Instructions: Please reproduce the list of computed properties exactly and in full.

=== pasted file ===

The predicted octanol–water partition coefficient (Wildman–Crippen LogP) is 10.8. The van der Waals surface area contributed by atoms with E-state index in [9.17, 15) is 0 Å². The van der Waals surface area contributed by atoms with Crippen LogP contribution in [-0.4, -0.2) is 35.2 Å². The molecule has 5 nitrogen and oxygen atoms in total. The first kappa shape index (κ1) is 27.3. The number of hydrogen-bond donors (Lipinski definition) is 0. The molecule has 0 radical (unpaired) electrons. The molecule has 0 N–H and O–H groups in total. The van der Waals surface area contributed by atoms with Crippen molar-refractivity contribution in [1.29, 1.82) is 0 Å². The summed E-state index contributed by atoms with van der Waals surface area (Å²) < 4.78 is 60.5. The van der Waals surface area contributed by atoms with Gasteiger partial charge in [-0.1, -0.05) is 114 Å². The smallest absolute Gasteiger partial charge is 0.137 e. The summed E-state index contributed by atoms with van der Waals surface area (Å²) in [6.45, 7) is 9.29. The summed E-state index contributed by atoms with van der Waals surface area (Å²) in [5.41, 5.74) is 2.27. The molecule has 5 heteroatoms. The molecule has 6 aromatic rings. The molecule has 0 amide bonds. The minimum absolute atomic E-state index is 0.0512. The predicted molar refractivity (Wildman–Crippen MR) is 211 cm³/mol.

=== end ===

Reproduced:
The predicted octanol–water partition coefficient (Wildman–Crippen LogP) is 10.8. The van der Waals surface area contributed by atoms with E-state index in [9.17, 15) is 0 Å². The van der Waals surface area contributed by atoms with Crippen LogP contribution in [-0.4, -0.2) is 35.2 Å². The molecule has 5 nitrogen and oxygen atoms in total. The first kappa shape index (κ1) is 27.3. The number of hydrogen-bond donors (Lipinski definition) is 0. The molecule has 0 radical (unpaired) electrons. The molecule has 0 N–H and O–H groups in total. The van der Waals surface area contributed by atoms with Crippen molar-refractivity contribution in [1.29, 1.82) is 0 Å². The summed E-state index contributed by atoms with van der Waals surface area (Å²) < 4.78 is 60.5. The van der Waals surface area contributed by atoms with Gasteiger partial charge in [-0.1, -0.05) is 114 Å². The smallest absolute Gasteiger partial charge is 0.137 e. The summed E-state index contributed by atoms with van der Waals surface area (Å²) in [6.45, 7) is 9.29. The summed E-state index contributed by atoms with van der Waals surface area (Å²) in [5.41, 5.74) is 2.27. The molecule has 5 heteroatoms. The molecule has 6 aromatic rings. The molecule has 0 amide bonds. The minimum absolute atomic E-state index is 0.0512. The predicted molar refractivity (Wildman–Crippen MR) is 211 cm³/mol.